The Art of Scientific Investigation
by William I.B. Beveridge
In The Art of Scientific Investigation, originally published in 1950, W.I.B. Beveridge explores the development of the intuitive side in scientists. The author's object is to show how the minds of humans can best be harnessed to the processes of scientific discovery. This book therefore centers on the “human factor”; the individual scientist.
The book reveals the basic principles and mental techniques that are common to most types of investigation. Professor Beveridge discusses great discoveries and quotes the experiences of numerous scientists.
“The virtue of Mr. Breveridge’s book is that it is not dogmatic. A free and universal mind looks at scientific investigation as a creative art. This well written book deserves a wide audience. Manu of the author’s statements deserve to be quoted in every treatise on the psychology and practice of research.” The New York Times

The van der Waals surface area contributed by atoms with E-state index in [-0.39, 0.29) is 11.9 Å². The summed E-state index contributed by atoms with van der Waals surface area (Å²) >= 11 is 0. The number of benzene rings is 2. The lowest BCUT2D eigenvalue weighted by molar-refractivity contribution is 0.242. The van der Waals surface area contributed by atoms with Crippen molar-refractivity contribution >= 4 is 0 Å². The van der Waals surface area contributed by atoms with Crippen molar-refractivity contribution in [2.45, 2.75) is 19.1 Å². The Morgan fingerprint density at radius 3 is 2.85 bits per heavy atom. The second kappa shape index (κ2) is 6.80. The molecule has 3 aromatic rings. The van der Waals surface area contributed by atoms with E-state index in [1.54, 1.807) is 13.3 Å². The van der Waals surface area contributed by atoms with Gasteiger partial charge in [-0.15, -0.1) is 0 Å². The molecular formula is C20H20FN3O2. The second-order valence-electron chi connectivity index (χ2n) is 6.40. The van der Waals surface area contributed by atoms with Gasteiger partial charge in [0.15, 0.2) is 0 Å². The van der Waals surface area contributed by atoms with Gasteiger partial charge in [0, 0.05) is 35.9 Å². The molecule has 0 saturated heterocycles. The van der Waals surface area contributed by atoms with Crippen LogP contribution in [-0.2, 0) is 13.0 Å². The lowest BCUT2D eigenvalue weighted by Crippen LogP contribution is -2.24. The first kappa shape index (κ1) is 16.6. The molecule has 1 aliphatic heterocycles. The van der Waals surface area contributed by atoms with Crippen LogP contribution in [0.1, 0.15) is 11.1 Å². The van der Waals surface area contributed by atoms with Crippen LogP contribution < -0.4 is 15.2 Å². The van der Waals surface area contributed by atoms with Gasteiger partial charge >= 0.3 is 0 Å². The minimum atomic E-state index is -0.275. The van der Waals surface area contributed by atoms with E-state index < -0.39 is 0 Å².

“It is altogether gratifying when a scientific reasearcher undertakes to raise the mysterious certain of scienc... exposing his research activities and those of his fellow-scientists. The book is well worth reading.” The Scientific Monthly
“The author has a knack of putting into words what most experimenters sooner or later come to realize in a dim way, and it is extraordinarily interesting to see so much of the lore of research set down in print…The research worker - of whatever vintage - cannot do better than read this book, and, having read it, read it again.” A. S. Parkes, F.R.S., in Nature
Special Promotion: Free shipping to anywhere in the USA.